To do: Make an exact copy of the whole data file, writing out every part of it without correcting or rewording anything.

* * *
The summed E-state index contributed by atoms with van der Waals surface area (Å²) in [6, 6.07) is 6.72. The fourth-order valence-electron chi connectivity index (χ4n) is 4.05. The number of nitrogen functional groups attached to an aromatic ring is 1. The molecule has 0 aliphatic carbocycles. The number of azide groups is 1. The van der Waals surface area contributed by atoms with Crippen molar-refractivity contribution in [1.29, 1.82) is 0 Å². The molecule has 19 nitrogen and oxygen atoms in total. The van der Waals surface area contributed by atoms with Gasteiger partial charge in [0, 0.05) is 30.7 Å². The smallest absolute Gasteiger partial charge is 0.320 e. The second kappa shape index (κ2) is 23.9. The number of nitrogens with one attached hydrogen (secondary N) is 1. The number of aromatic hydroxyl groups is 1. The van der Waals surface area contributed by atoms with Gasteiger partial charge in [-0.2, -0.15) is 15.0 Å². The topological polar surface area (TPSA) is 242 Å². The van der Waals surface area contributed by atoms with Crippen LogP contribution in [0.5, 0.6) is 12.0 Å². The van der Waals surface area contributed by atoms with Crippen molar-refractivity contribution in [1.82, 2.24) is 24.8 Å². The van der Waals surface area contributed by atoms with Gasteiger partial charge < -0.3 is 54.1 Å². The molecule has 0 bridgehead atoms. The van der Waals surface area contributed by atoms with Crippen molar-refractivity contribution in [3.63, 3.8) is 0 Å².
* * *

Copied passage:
The summed E-state index contributed by atoms with van der Waals surface area (Å²) in [6, 6.07) is 6.72. The fourth-order valence-electron chi connectivity index (χ4n) is 4.05. The number of nitrogen functional groups attached to an aromatic ring is 1. The molecule has 0 aliphatic carbocycles. The number of azide groups is 1. The van der Waals surface area contributed by atoms with Crippen molar-refractivity contribution in [1.29, 1.82) is 0 Å². The molecule has 19 nitrogen and oxygen atoms in total. The van der Waals surface area contributed by atoms with Gasteiger partial charge in [0, 0.05) is 30.7 Å². The smallest absolute Gasteiger partial charge is 0.320 e. The second kappa shape index (κ2) is 23.9. The number of nitrogens with one attached hydrogen (secondary N) is 1. The number of aromatic hydroxyl groups is 1. The van der Waals surface area contributed by atoms with Gasteiger partial charge in [-0.2, -0.15) is 15.0 Å². The topological polar surface area (TPSA) is 242 Å². The van der Waals surface area contributed by atoms with Crippen LogP contribution in [0.5, 0.6) is 12.0 Å². The van der Waals surface area contributed by atoms with Crippen molar-refractivity contribution in [1.82, 2.24) is 24.8 Å². The van der Waals surface area contributed by atoms with Gasteiger partial charge < -0.3 is 54.1 Å². The molecule has 0 bridgehead atoms. The van der Waals surface area contributed by atoms with Crippen molar-refractivity contribution in [3.63, 3.8) is 0 Å².